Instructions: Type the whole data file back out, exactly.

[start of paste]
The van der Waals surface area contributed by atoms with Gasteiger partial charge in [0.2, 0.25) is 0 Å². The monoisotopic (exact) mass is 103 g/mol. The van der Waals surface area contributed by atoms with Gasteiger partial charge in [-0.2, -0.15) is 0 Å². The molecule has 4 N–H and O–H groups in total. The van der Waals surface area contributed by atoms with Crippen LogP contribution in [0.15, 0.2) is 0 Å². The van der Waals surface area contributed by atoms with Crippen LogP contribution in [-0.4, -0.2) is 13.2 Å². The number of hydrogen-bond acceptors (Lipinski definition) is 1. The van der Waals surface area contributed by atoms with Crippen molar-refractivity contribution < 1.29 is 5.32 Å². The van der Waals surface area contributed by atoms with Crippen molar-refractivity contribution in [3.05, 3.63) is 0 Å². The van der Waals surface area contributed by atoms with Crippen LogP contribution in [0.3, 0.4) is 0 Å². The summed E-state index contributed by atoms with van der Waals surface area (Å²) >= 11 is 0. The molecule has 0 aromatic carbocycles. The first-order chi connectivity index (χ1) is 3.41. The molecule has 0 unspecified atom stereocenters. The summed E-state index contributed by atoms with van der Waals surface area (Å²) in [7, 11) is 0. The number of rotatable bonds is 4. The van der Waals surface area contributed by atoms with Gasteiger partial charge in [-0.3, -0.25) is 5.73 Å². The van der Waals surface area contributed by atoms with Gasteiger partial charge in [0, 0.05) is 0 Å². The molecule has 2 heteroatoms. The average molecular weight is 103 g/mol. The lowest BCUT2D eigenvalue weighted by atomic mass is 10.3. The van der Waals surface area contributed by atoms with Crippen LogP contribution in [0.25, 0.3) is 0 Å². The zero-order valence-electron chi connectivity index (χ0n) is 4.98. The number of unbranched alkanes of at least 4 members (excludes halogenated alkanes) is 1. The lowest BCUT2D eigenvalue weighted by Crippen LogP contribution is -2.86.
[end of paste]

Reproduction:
The van der Waals surface area contributed by atoms with Gasteiger partial charge in [0.2, 0.25) is 0 Å². The monoisotopic (exact) mass is 103 g/mol. The van der Waals surface area contributed by atoms with Gasteiger partial charge in [-0.2, -0.15) is 0 Å². The molecule has 4 N–H and O–H groups in total. The van der Waals surface area contributed by atoms with Crippen LogP contribution in [0.15, 0.2) is 0 Å². The van der Waals surface area contributed by atoms with Crippen LogP contribution in [-0.4, -0.2) is 13.2 Å². The number of hydrogen-bond acceptors (Lipinski definition) is 1. The van der Waals surface area contributed by atoms with Crippen molar-refractivity contribution < 1.29 is 5.32 Å². The van der Waals surface area contributed by atoms with Crippen molar-refractivity contribution in [3.05, 3.63) is 0 Å². The van der Waals surface area contributed by atoms with Crippen LogP contribution in [0.3, 0.4) is 0 Å². The summed E-state index contributed by atoms with van der Waals surface area (Å²) >= 11 is 0. The molecule has 0 aromatic carbocycles. The first-order chi connectivity index (χ1) is 3.41. The molecule has 0 unspecified atom stereocenters. The summed E-state index contributed by atoms with van der Waals surface area (Å²) in [7, 11) is 0. The number of rotatable bonds is 4. The van der Waals surface area contributed by atoms with Gasteiger partial charge in [-0.3, -0.25) is 5.73 Å². The van der Waals surface area contributed by atoms with Gasteiger partial charge in [0, 0.05) is 0 Å². The molecule has 2 heteroatoms. The average molecular weight is 103 g/mol. The lowest BCUT2D eigenvalue weighted by atomic mass is 10.3. The van der Waals surface area contributed by atoms with Crippen LogP contribution in [0.25, 0.3) is 0 Å². The zero-order valence-electron chi connectivity index (χ0n) is 4.98. The number of unbranched alkanes of at least 4 members (excludes halogenated alkanes) is 1. The lowest BCUT2D eigenvalue weighted by Crippen LogP contribution is -2.86.